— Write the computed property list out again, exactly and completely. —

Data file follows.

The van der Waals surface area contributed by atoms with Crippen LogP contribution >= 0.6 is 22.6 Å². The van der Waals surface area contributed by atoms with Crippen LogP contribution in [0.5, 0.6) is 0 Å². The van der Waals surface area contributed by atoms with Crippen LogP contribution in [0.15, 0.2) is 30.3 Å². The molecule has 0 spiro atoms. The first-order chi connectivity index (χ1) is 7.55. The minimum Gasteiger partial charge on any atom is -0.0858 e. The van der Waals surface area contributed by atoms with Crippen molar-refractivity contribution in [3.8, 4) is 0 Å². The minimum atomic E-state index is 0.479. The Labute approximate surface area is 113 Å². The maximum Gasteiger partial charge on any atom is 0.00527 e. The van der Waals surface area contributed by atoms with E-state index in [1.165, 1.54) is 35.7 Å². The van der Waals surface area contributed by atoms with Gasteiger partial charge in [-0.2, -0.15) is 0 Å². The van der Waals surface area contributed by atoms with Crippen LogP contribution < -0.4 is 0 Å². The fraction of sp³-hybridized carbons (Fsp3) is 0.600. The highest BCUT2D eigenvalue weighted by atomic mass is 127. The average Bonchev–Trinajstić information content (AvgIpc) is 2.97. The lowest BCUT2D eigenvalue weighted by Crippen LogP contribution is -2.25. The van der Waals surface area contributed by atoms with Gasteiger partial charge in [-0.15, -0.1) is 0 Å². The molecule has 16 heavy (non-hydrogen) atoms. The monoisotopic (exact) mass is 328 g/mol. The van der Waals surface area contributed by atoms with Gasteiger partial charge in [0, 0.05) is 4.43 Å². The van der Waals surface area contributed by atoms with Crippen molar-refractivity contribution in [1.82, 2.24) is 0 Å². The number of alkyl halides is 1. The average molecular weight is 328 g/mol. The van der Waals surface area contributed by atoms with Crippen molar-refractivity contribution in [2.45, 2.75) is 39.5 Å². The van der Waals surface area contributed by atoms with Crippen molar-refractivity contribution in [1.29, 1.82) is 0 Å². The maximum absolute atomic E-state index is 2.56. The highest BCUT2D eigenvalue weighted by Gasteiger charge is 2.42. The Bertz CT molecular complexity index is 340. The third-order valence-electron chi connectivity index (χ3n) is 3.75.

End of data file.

The van der Waals surface area contributed by atoms with Crippen LogP contribution >= 0.6 is 22.6 Å². The van der Waals surface area contributed by atoms with Crippen LogP contribution in [0.5, 0.6) is 0 Å². The van der Waals surface area contributed by atoms with Crippen LogP contribution in [0.15, 0.2) is 30.3 Å². The molecule has 0 spiro atoms. The first-order chi connectivity index (χ1) is 7.55. The minimum Gasteiger partial charge on any atom is -0.0858 e. The van der Waals surface area contributed by atoms with Crippen molar-refractivity contribution in [3.8, 4) is 0 Å². The minimum atomic E-state index is 0.479. The Labute approximate surface area is 113 Å². The maximum Gasteiger partial charge on any atom is 0.00527 e. The van der Waals surface area contributed by atoms with E-state index in [1.165, 1.54) is 35.7 Å². The van der Waals surface area contributed by atoms with Gasteiger partial charge in [-0.2, -0.15) is 0 Å². The van der Waals surface area contributed by atoms with Crippen LogP contribution < -0.4 is 0 Å². The fraction of sp³-hybridized carbons (Fsp3) is 0.600. The highest BCUT2D eigenvalue weighted by atomic mass is 127. The average Bonchev–Trinajstić information content (AvgIpc) is 2.97. The lowest BCUT2D eigenvalue weighted by Crippen LogP contribution is -2.25. The van der Waals surface area contributed by atoms with Gasteiger partial charge in [-0.15, -0.1) is 0 Å². The molecule has 16 heavy (non-hydrogen) atoms. The monoisotopic (exact) mass is 328 g/mol. The van der Waals surface area contributed by atoms with Gasteiger partial charge in [0, 0.05) is 4.43 Å². The van der Waals surface area contributed by atoms with Crippen molar-refractivity contribution in [1.82, 2.24) is 0 Å². The number of alkyl halides is 1. The average molecular weight is 328 g/mol. The van der Waals surface area contributed by atoms with Crippen molar-refractivity contribution in [2.45, 2.75) is 39.5 Å². The van der Waals surface area contributed by atoms with Crippen molar-refractivity contribution in [1.29, 1.82) is 0 Å². The maximum absolute atomic E-state index is 2.56. The highest BCUT2D eigenvalue weighted by Gasteiger charge is 2.42. The Bertz CT molecular complexity index is 340. The third-order valence-electron chi connectivity index (χ3n) is 3.75.